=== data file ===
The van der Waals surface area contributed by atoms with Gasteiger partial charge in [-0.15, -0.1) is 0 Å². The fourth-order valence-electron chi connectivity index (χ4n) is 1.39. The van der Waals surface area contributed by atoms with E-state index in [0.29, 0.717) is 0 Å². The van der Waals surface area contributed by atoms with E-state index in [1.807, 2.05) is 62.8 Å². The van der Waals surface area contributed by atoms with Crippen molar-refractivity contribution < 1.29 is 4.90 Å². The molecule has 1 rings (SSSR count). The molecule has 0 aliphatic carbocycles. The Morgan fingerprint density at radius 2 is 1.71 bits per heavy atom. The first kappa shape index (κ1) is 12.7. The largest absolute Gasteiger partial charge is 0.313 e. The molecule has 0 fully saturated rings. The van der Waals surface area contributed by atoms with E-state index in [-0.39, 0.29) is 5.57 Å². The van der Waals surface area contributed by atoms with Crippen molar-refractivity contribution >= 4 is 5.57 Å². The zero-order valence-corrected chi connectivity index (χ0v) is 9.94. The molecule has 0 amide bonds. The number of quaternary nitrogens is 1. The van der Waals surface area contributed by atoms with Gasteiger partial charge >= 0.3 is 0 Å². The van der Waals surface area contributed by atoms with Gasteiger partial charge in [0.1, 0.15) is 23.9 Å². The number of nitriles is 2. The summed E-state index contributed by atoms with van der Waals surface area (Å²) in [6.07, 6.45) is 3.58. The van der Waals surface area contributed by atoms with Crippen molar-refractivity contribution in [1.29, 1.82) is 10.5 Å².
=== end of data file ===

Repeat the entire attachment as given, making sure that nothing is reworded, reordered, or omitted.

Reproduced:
The van der Waals surface area contributed by atoms with Gasteiger partial charge in [-0.15, -0.1) is 0 Å². The fourth-order valence-electron chi connectivity index (χ4n) is 1.39. The van der Waals surface area contributed by atoms with E-state index in [0.29, 0.717) is 0 Å². The van der Waals surface area contributed by atoms with E-state index in [1.807, 2.05) is 62.8 Å². The van der Waals surface area contributed by atoms with Crippen molar-refractivity contribution < 1.29 is 4.90 Å². The molecule has 1 rings (SSSR count). The molecule has 0 aliphatic carbocycles. The Morgan fingerprint density at radius 2 is 1.71 bits per heavy atom. The first kappa shape index (κ1) is 12.7. The largest absolute Gasteiger partial charge is 0.313 e. The molecule has 0 fully saturated rings. The van der Waals surface area contributed by atoms with E-state index in [-0.39, 0.29) is 5.57 Å². The van der Waals surface area contributed by atoms with Crippen molar-refractivity contribution >= 4 is 5.57 Å². The zero-order valence-corrected chi connectivity index (χ0v) is 9.94. The molecule has 0 amide bonds. The number of quaternary nitrogens is 1. The van der Waals surface area contributed by atoms with Gasteiger partial charge >= 0.3 is 0 Å². The van der Waals surface area contributed by atoms with Gasteiger partial charge in [0.1, 0.15) is 23.9 Å². The number of nitriles is 2. The summed E-state index contributed by atoms with van der Waals surface area (Å²) in [6.07, 6.45) is 3.58. The van der Waals surface area contributed by atoms with Crippen molar-refractivity contribution in [1.29, 1.82) is 10.5 Å².